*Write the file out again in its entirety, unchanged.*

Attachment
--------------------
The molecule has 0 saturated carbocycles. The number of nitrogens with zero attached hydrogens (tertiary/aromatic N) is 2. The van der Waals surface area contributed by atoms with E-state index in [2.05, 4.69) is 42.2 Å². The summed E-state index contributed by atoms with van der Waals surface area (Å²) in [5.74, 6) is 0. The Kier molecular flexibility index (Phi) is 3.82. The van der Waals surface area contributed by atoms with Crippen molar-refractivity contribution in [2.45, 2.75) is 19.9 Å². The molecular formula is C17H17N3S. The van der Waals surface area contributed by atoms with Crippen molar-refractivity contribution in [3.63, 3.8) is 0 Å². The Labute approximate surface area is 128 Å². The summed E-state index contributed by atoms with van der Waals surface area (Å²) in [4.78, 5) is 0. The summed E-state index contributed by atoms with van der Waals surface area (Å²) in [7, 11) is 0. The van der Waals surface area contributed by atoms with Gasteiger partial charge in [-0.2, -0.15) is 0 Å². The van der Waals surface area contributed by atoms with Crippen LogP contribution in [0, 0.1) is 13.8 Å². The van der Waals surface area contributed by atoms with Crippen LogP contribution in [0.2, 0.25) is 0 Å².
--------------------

The molecule has 0 saturated carbocycles. The number of nitrogens with zero attached hydrogens (tertiary/aromatic N) is 2. The van der Waals surface area contributed by atoms with E-state index in [2.05, 4.69) is 42.2 Å². The summed E-state index contributed by atoms with van der Waals surface area (Å²) in [5.74, 6) is 0. The Kier molecular flexibility index (Phi) is 3.82. The van der Waals surface area contributed by atoms with Crippen molar-refractivity contribution in [2.45, 2.75) is 19.9 Å². The molecular formula is C17H17N3S. The van der Waals surface area contributed by atoms with Crippen molar-refractivity contribution in [3.63, 3.8) is 0 Å². The Labute approximate surface area is 128 Å². The summed E-state index contributed by atoms with van der Waals surface area (Å²) in [4.78, 5) is 0. The summed E-state index contributed by atoms with van der Waals surface area (Å²) in [7, 11) is 0. The van der Waals surface area contributed by atoms with Gasteiger partial charge in [-0.2, -0.15) is 0 Å². The van der Waals surface area contributed by atoms with Crippen LogP contribution in [0, 0.1) is 13.8 Å². The van der Waals surface area contributed by atoms with Crippen LogP contribution in [0.2, 0.25) is 0 Å².